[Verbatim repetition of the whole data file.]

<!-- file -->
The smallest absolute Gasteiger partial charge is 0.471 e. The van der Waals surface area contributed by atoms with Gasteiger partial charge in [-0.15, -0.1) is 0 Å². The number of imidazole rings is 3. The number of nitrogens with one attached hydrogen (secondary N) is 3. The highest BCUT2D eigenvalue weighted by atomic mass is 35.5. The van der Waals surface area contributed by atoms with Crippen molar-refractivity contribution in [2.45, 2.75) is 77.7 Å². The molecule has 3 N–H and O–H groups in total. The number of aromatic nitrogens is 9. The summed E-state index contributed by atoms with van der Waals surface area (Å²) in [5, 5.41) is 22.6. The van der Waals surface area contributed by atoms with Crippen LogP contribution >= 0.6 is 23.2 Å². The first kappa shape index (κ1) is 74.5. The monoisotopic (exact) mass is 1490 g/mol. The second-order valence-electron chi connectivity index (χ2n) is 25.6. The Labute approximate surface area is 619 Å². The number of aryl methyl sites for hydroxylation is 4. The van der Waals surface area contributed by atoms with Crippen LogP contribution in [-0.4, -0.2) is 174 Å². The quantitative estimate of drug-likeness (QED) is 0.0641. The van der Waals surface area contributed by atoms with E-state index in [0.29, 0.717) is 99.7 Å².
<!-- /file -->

The smallest absolute Gasteiger partial charge is 0.471 e. The van der Waals surface area contributed by atoms with Gasteiger partial charge in [-0.15, -0.1) is 0 Å². The number of imidazole rings is 3. The number of nitrogens with one attached hydrogen (secondary N) is 3. The highest BCUT2D eigenvalue weighted by atomic mass is 35.5. The van der Waals surface area contributed by atoms with Crippen molar-refractivity contribution in [2.45, 2.75) is 77.7 Å². The molecule has 3 N–H and O–H groups in total. The number of aromatic nitrogens is 9. The summed E-state index contributed by atoms with van der Waals surface area (Å²) in [5, 5.41) is 22.6. The van der Waals surface area contributed by atoms with Crippen LogP contribution >= 0.6 is 23.2 Å². The first kappa shape index (κ1) is 74.5. The monoisotopic (exact) mass is 1490 g/mol. The second-order valence-electron chi connectivity index (χ2n) is 25.6. The Labute approximate surface area is 619 Å². The number of aryl methyl sites for hydroxylation is 4. The van der Waals surface area contributed by atoms with Crippen LogP contribution in [-0.4, -0.2) is 174 Å². The quantitative estimate of drug-likeness (QED) is 0.0641. The van der Waals surface area contributed by atoms with E-state index in [0.29, 0.717) is 99.7 Å².